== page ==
The metabolism of DDT has not been fully described 27
and this gap limits our ability to fully interpret our findings. However, available evidence does establish several features of DDT metabolism relevant to the present study.
First, metabolic studies, 27-28
primate feeding experiments,28
human feeding experiments,9
and human survey studies10-11
support the concept that p,p′
-DDT is more rapidly metabolized and excreted than p,p′
-DDE. The higher DDT/DDE ratio observed in mothers of cases is consistent with recent exposure to commercial DDT or alternatively, slower elimination of p,p′
Second, although there is a paucity of metabolic studies of o,p′
human feeding experiments and human survey studies have also established that o,p′
-DDT is more rapidly metabolized and excreted than p,p′
-DDT is acquired as a low level contaminate of commercial DDT, it would be expected that mothers with recent exposure to DDT would have both a higher DDT/DDE ratio and higher levels of o,p′
In the present study, mothers of sons with testicular cancer had a higher DDT/DDE ratio, but lower o,p′-DDT, presenting an informative paradox. Possible explanations for this paradox include: 1) Case mothers had higher exposures earlier in life at a critical period, possibly even prior to pregnancy. 2) Case mothers have slower p,p′-DDT elimination so that their internal dose of p,p′-DDT is greater even for equivalent or lower total exposure. 3) Case mothers have accelerated elimination of o,p′-DDT associated with exposure to a toxic intermediate metabolite.
Human studies of experimental ingestion of DDT showed “marked differences” in excretion among individuals following ingestion of DDT.9, 28
We suggest that this observation supports the plausibility of individual differences in DDT metabolism for case mothers compared to control mothers in this study.
This picture is certainly further complicated by the finding that DDT itself induces enzymes that facilitate its own metabolism and excretion,27
further supported by human feeding experiments that showed rates of elimination of p,p′
-DDT increased as dose increased.9
Controls, who showed evidence of recent exposure (higher o,p′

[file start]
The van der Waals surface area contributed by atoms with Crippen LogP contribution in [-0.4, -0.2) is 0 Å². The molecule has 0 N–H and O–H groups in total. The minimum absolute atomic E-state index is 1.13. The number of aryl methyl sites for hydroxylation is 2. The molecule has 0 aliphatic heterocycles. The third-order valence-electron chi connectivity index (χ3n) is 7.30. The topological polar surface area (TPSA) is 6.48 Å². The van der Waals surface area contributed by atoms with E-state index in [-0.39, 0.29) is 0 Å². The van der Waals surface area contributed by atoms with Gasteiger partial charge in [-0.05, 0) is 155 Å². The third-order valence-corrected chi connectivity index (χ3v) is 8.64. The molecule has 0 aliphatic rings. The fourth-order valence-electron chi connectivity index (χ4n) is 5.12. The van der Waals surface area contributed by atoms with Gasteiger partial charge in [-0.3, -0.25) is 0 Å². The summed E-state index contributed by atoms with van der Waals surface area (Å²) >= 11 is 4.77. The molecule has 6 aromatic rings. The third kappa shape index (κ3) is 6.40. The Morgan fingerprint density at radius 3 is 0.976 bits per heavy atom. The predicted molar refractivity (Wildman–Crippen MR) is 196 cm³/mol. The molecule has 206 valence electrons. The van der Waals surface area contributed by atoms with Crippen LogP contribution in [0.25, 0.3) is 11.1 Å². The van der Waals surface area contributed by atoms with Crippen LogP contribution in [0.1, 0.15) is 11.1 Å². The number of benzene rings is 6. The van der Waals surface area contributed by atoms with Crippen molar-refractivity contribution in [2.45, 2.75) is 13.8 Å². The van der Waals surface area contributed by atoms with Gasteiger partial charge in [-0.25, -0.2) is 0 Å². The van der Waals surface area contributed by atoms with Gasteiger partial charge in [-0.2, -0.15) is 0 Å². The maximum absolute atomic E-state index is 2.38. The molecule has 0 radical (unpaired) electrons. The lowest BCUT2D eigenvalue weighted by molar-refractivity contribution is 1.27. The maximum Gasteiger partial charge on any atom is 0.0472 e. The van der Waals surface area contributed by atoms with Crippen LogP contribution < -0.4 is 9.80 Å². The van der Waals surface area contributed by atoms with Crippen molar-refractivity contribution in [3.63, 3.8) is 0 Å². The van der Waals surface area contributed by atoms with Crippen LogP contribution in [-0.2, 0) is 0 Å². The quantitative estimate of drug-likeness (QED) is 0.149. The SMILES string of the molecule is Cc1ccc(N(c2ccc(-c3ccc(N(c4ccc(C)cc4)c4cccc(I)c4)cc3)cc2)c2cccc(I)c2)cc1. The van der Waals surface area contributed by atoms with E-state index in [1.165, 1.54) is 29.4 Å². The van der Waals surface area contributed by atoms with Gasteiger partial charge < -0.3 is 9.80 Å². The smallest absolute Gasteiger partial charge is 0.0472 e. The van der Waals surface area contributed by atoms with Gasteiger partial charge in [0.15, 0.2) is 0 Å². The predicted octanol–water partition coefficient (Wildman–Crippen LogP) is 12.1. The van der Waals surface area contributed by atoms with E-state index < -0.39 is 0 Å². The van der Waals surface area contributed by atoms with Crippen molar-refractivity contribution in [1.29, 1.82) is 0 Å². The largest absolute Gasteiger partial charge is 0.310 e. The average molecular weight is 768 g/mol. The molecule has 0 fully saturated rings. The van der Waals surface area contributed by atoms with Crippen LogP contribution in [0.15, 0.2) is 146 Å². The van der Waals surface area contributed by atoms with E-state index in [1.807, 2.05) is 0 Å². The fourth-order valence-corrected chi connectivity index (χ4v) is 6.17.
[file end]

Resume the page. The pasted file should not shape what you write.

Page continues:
-DDT), paradoxically also have a lower ratio of p,p′
-DDT to p,p′
-DDE. We speculate that high and recent DDT exposure could have led to faster p,p′
-DDT elimination in controls. Additionally, the metabolism of p,p′
-DDT may depend on the CYP system27
which can be highly polymorphic. At this time there is not sufficient understanding of DDT metabolism to fully explain study findings, nor can we establish the time course of DDT exposure and elimination.
Our findings suggest that any single DDT–related compound is an inadequate proxy for exposure. High correlations among DDT-related compounds and varying biological activities7
suggest that multiple compounds should be measured and considered where possible. For example, the strong positive correlation of p,p′
-DDE with p,p′
-DDT confounds associations for each compound in this study (See models 1,2 and 4).
To our knowledge there are no other prospective studies of prenatal organochlorine exposure and testicular cancer. However, Hardell and colleagues measured maternal serum levels of organochlorines at the time of the diagnosis of testicular cancer, decades after birth, between 1997 and 2000.29
That study found that case mothers had higher levels of polychlorinated biphenyls, chlordanes and hexachlorobenzene, but not DDT-related compounds. Levels of DDT-related compounds in humans declined even before the ban on the pesticide DDT in 1972.11, 18
For this reason, levels of DDT-related compounds found in mothers' blood between 1997 and 2000, decades after commercial DDT was banned, do not necessarily reflect levels during gestation 30 years earlier. Differences in timing of blood sampling could explain the inconsistency between this study and that of Hardell and colleagues.
In contrast, McGlynn et al. used the United States Department of Defense Serum Repository to conduct a large nested case-control study that reported an association between persistent organochlorines and testicular cancer.30